Ordinary Marriage: The beauty of the hidden years
This is part of a new series on the blog surrounding the ordinary faithfulness of the body of Christ and the work of the Spirit throughout it. Click here to see all of the pieces. My hope is you will be encouraged and spurred on to be faithful in the small.
“I think I like you more than my motorcycle.”
The words hung in the air between the teenagers. Should she be flattered? Her father warned her that boys with motorcycles brought trouble. Still, the red-headed boy was special.
She smiled, and the humble offering started something.
Weeks turned to months, and soon enough that straight-laced girl married the “troublesome boy” in a small chapel in Muncie, Indiana. Armed with a small budget, handmade dresses, and home-baked cakes, the couple came together to promise each other forever.
Their names are Dan and Norma, and they are my husband’s grandparents. Shortly after I met them, they became my own. Today marks a marriage of 58 years. Yet the days that have filled those years to the brim goes largely forgotten.
Thousands of hours spent planning lessons for their students in their classes have come and passed. The wooden works of art, toy rocking chairs, and furniture created by hours of work are now simply memories on the floor of a wood shop. Much of the time fixing cars, helping on family projects, and their toil under the sun have slipped away. The truth is the world doesn’t hold much weight for such an ordinary marriage. It stands unnoticed.
The world doesn’t know that they loved to water-ski well into their 70’s, or that Dan just completed his 26th mini marathon at 78 with his wife cheering from the sidelines. They don’t know of the weeks spent bicycling across the country twice, or the mission trips to Mexico that have become a huge part of Dan and Norma’s life.
But there are some that do.
They are the rough band of high-schoolers who came to shop class every day and tasted the kindness of a teacher who loved them despite their attitudes, difficult homes, or angry outbursts. They are the same ones who still keep in touch. They are the fourth-graders whose handmade and store bought ornaments still hang on Mrs. Lambert’s Christmas tree. They are the small group of cyclists who spent weeks with my grandparents and tasted their kindness, humor, and faith along the way.
They are the brothers and sisters in Christ in Mexico, who learned of the love of Christ through the teaching of the gospel spoken by Norma and who sit on the pews built by Dan. They are exchange students from countries such as France, Vietnam, China, or Norway- who were given a bed, invited to family holidays, taught how to water-ski, and experienced the love of another family.
They are our family– me, the children, and grandchildren who have grown up through the years, watching a husband and wife not only serve each other, but everyone around them. We’ve stood in a noisy wood shop and learned not only what it meant to plane wood or route an edge, but were discipled in hard work and patience. We’ve seen them selflessly show up whenever we were in need- with meals, prayers, physical labor, or babysitting. We have seen their life- and we have been lifted up, encouraged, and pushed towards Christ because of it.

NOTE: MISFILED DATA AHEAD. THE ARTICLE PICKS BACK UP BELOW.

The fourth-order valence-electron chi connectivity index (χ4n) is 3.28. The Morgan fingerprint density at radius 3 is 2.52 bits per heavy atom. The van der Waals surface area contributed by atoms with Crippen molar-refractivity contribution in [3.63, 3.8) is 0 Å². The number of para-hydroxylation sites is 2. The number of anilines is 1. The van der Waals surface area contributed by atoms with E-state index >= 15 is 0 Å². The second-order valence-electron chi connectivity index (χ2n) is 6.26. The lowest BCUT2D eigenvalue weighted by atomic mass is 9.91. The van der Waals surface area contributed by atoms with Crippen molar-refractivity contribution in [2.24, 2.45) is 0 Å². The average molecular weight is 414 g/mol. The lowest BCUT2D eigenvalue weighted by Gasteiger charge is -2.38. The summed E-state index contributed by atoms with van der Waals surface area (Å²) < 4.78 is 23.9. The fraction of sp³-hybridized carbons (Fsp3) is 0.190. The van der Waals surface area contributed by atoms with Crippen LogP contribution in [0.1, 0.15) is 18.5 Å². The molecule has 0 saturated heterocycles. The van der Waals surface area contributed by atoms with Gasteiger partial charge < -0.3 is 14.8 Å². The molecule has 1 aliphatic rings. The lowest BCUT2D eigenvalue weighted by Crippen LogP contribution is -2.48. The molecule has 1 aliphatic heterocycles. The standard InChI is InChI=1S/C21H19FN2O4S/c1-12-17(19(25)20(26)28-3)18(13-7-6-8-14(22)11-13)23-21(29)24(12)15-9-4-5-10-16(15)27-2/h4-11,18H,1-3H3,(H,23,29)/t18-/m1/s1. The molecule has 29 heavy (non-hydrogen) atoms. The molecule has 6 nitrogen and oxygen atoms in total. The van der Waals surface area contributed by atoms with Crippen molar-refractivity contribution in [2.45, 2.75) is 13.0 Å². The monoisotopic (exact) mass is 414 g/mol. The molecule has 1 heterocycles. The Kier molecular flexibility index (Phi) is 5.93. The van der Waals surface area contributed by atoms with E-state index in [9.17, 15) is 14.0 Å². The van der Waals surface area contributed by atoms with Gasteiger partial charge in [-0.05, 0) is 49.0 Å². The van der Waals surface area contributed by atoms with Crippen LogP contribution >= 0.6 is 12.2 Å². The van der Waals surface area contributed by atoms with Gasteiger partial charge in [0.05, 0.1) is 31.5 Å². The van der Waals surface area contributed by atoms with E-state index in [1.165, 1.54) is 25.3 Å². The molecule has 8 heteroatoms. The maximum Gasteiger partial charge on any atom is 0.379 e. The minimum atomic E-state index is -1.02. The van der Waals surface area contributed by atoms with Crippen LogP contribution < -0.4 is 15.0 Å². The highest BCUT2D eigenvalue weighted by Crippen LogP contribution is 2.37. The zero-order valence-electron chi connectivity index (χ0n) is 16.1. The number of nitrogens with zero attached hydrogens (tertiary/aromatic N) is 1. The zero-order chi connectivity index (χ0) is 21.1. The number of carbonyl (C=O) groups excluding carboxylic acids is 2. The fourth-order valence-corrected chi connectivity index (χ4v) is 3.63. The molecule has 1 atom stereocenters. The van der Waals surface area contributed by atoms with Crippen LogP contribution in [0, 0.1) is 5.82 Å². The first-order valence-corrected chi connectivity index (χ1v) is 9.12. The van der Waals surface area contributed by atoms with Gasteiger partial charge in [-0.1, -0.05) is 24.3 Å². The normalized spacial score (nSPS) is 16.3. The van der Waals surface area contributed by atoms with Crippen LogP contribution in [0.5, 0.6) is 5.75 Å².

Scattered throughout the city, state, and the world are people who have seen the life of a nobody couple from Muncie, Indiana, because they used their marriage to serve their God and his image-bearers.
The beauty of the hidden
It might feel like a waste to have a life so hidden. These days we crave impact. We look to the TV stars or Instagram couples we love, and we yearn to have something that feels like it matters. Even as Christians we can stand before the altar- dreaming of the ways our marriage will be used for his kingdom.
Yet reality hits, and the drum of our everyday feels easily forgotten. It doesn’t feel like we are conquering the kingdom for our King. But maybe that’s the point. We need to remember we were never intended to be the conquerors- we are simply the workers. And it’s in the mundane work by his flawed and lowly people that God has clothed his great power (1 Corinthians 1:27).
It is incredible that we have the opportunity to take part in our God’s plan of bringing him glory and showing others a taste of our God’s love (1 John 4:8-12). In his kindness, he has equipped us to be able to do just this through his Spirit and through every experience in our lives, including our marriages. This is why we don’t have to look back at the 2, 20, or 58 years that God has given our marriages and judge them based on numbers. These days may be meaningless to a passing world, but we know, in Christ, they are of infinite worth. He will use them for his purpose (Romans 8:28).
It’s true, many will not see the days of our ordinary marriages. They may not see the hours spent in prayer for or with a spouse, the sacrifices made in order to foster a child, the different ways we use our gifts, or the wear on our bodies made from being continuously broken in the smallest of ways.
But I think of my husband’s grandparents- of their home fully decorated with gifts from the people they’ve loved and served through the years. I think of all the people who saw Christ through their lives all the way back to that small wedding in June.
Many won’t know, but some will. By God’s grace alone they will get a chance to smell the aroma of a marriage that gives glory to the God who gave us everything. Would we be so blessed to hold such an honor.